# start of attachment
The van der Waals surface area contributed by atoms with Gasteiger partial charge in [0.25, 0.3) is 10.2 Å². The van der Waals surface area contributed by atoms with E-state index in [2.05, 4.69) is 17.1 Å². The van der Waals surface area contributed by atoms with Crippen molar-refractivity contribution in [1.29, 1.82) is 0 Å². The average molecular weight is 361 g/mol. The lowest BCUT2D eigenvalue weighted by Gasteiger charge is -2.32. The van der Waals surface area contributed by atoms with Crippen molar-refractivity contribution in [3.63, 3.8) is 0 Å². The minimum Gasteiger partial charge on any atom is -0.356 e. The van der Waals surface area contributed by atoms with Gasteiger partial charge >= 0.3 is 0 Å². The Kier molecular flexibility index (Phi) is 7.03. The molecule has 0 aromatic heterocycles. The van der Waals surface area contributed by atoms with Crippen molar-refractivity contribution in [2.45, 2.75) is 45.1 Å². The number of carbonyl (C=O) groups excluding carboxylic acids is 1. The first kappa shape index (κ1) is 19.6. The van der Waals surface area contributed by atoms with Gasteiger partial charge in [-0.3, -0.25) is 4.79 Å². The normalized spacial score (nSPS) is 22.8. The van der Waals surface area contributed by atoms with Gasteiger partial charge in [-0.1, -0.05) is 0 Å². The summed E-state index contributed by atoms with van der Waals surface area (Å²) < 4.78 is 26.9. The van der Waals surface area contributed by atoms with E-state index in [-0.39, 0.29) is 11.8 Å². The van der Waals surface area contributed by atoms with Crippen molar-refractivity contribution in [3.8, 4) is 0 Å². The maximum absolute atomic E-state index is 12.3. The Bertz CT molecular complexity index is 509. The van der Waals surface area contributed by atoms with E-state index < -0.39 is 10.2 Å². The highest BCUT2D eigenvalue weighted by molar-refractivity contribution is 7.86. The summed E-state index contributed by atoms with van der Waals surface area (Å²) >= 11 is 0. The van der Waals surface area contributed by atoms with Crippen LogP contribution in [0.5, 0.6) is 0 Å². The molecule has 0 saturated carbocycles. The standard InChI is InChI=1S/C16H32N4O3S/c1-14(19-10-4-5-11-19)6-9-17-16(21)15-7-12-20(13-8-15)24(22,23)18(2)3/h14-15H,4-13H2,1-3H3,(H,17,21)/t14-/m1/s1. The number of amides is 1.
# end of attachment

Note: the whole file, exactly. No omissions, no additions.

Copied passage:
The van der Waals surface area contributed by atoms with Gasteiger partial charge in [0.25, 0.3) is 10.2 Å². The van der Waals surface area contributed by atoms with E-state index in [2.05, 4.69) is 17.1 Å². The van der Waals surface area contributed by atoms with Crippen molar-refractivity contribution in [1.29, 1.82) is 0 Å². The average molecular weight is 361 g/mol. The lowest BCUT2D eigenvalue weighted by Gasteiger charge is -2.32. The van der Waals surface area contributed by atoms with Crippen molar-refractivity contribution in [3.63, 3.8) is 0 Å². The minimum Gasteiger partial charge on any atom is -0.356 e. The van der Waals surface area contributed by atoms with Gasteiger partial charge >= 0.3 is 0 Å². The Kier molecular flexibility index (Phi) is 7.03. The molecule has 0 aromatic heterocycles. The van der Waals surface area contributed by atoms with Crippen molar-refractivity contribution in [2.45, 2.75) is 45.1 Å². The number of carbonyl (C=O) groups excluding carboxylic acids is 1. The first kappa shape index (κ1) is 19.6. The van der Waals surface area contributed by atoms with Gasteiger partial charge in [-0.3, -0.25) is 4.79 Å². The normalized spacial score (nSPS) is 22.8. The van der Waals surface area contributed by atoms with Gasteiger partial charge in [-0.1, -0.05) is 0 Å². The summed E-state index contributed by atoms with van der Waals surface area (Å²) < 4.78 is 26.9. The van der Waals surface area contributed by atoms with E-state index in [-0.39, 0.29) is 11.8 Å². The van der Waals surface area contributed by atoms with Crippen molar-refractivity contribution in [3.8, 4) is 0 Å². The maximum absolute atomic E-state index is 12.3. The Bertz CT molecular complexity index is 509. The van der Waals surface area contributed by atoms with E-state index < -0.39 is 10.2 Å². The highest BCUT2D eigenvalue weighted by molar-refractivity contribution is 7.86. The summed E-state index contributed by atoms with van der Waals surface area (Å²) >= 11 is 0. The van der Waals surface area contributed by atoms with Crippen LogP contribution in [0.5, 0.6) is 0 Å². The molecule has 0 saturated carbocycles. The standard InChI is InChI=1S/C16H32N4O3S/c1-14(19-10-4-5-11-19)6-9-17-16(21)15-7-12-20(13-8-15)24(22,23)18(2)3/h14-15H,4-13H2,1-3H3,(H,17,21)/t14-/m1/s1. The number of amides is 1.